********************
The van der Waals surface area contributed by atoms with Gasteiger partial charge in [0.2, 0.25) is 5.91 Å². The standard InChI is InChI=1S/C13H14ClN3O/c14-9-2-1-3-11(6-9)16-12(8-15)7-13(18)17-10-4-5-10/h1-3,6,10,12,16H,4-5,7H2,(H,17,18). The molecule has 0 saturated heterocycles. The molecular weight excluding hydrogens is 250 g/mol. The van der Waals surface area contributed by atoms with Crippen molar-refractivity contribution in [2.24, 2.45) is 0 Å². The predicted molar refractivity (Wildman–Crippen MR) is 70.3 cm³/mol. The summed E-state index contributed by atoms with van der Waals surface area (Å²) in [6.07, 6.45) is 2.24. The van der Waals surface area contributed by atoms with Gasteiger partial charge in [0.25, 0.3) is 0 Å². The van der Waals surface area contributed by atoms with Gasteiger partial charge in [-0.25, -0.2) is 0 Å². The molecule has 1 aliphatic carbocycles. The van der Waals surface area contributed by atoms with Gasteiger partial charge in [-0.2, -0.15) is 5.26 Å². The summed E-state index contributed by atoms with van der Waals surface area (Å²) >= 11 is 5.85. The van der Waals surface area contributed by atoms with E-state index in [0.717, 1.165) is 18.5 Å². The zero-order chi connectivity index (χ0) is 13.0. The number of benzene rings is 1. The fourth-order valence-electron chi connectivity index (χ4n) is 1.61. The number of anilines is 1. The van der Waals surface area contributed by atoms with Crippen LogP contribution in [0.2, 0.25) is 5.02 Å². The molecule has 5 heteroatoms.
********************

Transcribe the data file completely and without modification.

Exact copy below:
The van der Waals surface area contributed by atoms with Gasteiger partial charge in [0.2, 0.25) is 5.91 Å². The standard InChI is InChI=1S/C13H14ClN3O/c14-9-2-1-3-11(6-9)16-12(8-15)7-13(18)17-10-4-5-10/h1-3,6,10,12,16H,4-5,7H2,(H,17,18). The molecule has 0 saturated heterocycles. The molecular weight excluding hydrogens is 250 g/mol. The van der Waals surface area contributed by atoms with Crippen molar-refractivity contribution in [2.24, 2.45) is 0 Å². The predicted molar refractivity (Wildman–Crippen MR) is 70.3 cm³/mol. The summed E-state index contributed by atoms with van der Waals surface area (Å²) in [6.07, 6.45) is 2.24. The van der Waals surface area contributed by atoms with Gasteiger partial charge in [0.25, 0.3) is 0 Å². The van der Waals surface area contributed by atoms with Gasteiger partial charge in [-0.25, -0.2) is 0 Å². The molecule has 1 aliphatic carbocycles. The van der Waals surface area contributed by atoms with Gasteiger partial charge in [-0.2, -0.15) is 5.26 Å². The summed E-state index contributed by atoms with van der Waals surface area (Å²) >= 11 is 5.85. The van der Waals surface area contributed by atoms with E-state index in [0.717, 1.165) is 18.5 Å². The zero-order chi connectivity index (χ0) is 13.0. The number of benzene rings is 1. The fourth-order valence-electron chi connectivity index (χ4n) is 1.61. The number of anilines is 1. The van der Waals surface area contributed by atoms with Crippen LogP contribution in [0.2, 0.25) is 5.02 Å². The molecule has 5 heteroatoms.